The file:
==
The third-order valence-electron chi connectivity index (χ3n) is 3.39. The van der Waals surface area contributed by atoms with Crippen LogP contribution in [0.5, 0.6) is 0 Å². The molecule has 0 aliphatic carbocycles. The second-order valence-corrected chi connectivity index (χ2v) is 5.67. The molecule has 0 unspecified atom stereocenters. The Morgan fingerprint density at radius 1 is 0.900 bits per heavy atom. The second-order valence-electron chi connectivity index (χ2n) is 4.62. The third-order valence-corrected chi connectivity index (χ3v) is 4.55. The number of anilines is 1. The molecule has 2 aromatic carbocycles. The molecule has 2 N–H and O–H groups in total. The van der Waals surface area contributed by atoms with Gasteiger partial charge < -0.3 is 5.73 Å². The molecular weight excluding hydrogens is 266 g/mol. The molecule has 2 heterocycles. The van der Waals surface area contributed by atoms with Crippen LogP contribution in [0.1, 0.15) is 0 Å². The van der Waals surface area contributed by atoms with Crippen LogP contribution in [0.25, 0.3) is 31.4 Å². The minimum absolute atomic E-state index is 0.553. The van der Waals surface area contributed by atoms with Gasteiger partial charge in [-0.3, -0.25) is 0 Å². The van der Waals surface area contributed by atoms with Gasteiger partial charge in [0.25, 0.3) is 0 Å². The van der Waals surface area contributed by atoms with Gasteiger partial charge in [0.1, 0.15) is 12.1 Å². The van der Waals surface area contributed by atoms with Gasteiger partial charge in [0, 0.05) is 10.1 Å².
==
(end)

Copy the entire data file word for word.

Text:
The third-order valence-electron chi connectivity index (χ3n) is 3.39. The van der Waals surface area contributed by atoms with Crippen LogP contribution in [0.5, 0.6) is 0 Å². The molecule has 0 aliphatic carbocycles. The second-order valence-corrected chi connectivity index (χ2v) is 5.67. The molecule has 0 unspecified atom stereocenters. The Morgan fingerprint density at radius 1 is 0.900 bits per heavy atom. The second-order valence-electron chi connectivity index (χ2n) is 4.62. The third-order valence-corrected chi connectivity index (χ3v) is 4.55. The number of anilines is 1. The molecule has 2 aromatic carbocycles. The molecule has 2 N–H and O–H groups in total. The van der Waals surface area contributed by atoms with Gasteiger partial charge < -0.3 is 5.73 Å². The molecular weight excluding hydrogens is 266 g/mol. The molecule has 2 heterocycles. The van der Waals surface area contributed by atoms with Crippen LogP contribution in [0.1, 0.15) is 0 Å². The van der Waals surface area contributed by atoms with Crippen LogP contribution in [0.25, 0.3) is 31.4 Å². The minimum absolute atomic E-state index is 0.553. The van der Waals surface area contributed by atoms with Gasteiger partial charge in [-0.3, -0.25) is 0 Å². The van der Waals surface area contributed by atoms with Gasteiger partial charge in [0.25, 0.3) is 0 Å². The van der Waals surface area contributed by atoms with Gasteiger partial charge in [0.1, 0.15) is 12.1 Å². The van der Waals surface area contributed by atoms with Gasteiger partial charge in [0, 0.05) is 10.1 Å².